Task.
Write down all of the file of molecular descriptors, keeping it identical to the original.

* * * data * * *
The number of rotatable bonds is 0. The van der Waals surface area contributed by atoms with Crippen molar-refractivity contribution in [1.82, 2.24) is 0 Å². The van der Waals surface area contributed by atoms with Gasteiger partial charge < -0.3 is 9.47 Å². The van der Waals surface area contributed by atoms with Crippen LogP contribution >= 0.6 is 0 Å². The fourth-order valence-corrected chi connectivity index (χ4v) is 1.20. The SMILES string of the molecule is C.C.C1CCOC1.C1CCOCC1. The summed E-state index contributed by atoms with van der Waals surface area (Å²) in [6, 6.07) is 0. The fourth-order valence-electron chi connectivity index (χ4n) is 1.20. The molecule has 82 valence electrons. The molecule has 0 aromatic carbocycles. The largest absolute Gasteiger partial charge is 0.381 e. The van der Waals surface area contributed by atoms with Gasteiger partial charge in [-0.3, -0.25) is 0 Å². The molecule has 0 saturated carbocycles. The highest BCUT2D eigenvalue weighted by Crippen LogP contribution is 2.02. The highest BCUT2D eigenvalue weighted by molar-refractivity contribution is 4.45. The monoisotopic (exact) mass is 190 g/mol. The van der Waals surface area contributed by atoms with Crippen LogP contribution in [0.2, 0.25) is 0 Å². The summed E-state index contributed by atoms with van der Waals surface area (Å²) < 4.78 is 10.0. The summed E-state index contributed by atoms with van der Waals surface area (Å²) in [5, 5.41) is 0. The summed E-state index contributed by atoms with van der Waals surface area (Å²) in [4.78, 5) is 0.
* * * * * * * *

The number of rotatable bonds is 0. The van der Waals surface area contributed by atoms with Crippen molar-refractivity contribution in [1.82, 2.24) is 0 Å². The van der Waals surface area contributed by atoms with Gasteiger partial charge < -0.3 is 9.47 Å². The van der Waals surface area contributed by atoms with Crippen LogP contribution >= 0.6 is 0 Å². The fourth-order valence-corrected chi connectivity index (χ4v) is 1.20. The SMILES string of the molecule is C.C.C1CCOC1.C1CCOCC1. The summed E-state index contributed by atoms with van der Waals surface area (Å²) in [6, 6.07) is 0. The fourth-order valence-electron chi connectivity index (χ4n) is 1.20. The molecule has 82 valence electrons. The molecule has 0 aromatic carbocycles. The largest absolute Gasteiger partial charge is 0.381 e. The van der Waals surface area contributed by atoms with Gasteiger partial charge in [-0.3, -0.25) is 0 Å². The molecule has 0 saturated carbocycles. The highest BCUT2D eigenvalue weighted by Crippen LogP contribution is 2.02. The highest BCUT2D eigenvalue weighted by molar-refractivity contribution is 4.45. The monoisotopic (exact) mass is 190 g/mol. The van der Waals surface area contributed by atoms with Crippen LogP contribution in [0.2, 0.25) is 0 Å². The summed E-state index contributed by atoms with van der Waals surface area (Å²) < 4.78 is 10.0. The summed E-state index contributed by atoms with van der Waals surface area (Å²) in [5, 5.41) is 0. The summed E-state index contributed by atoms with van der Waals surface area (Å²) in [4.78, 5) is 0.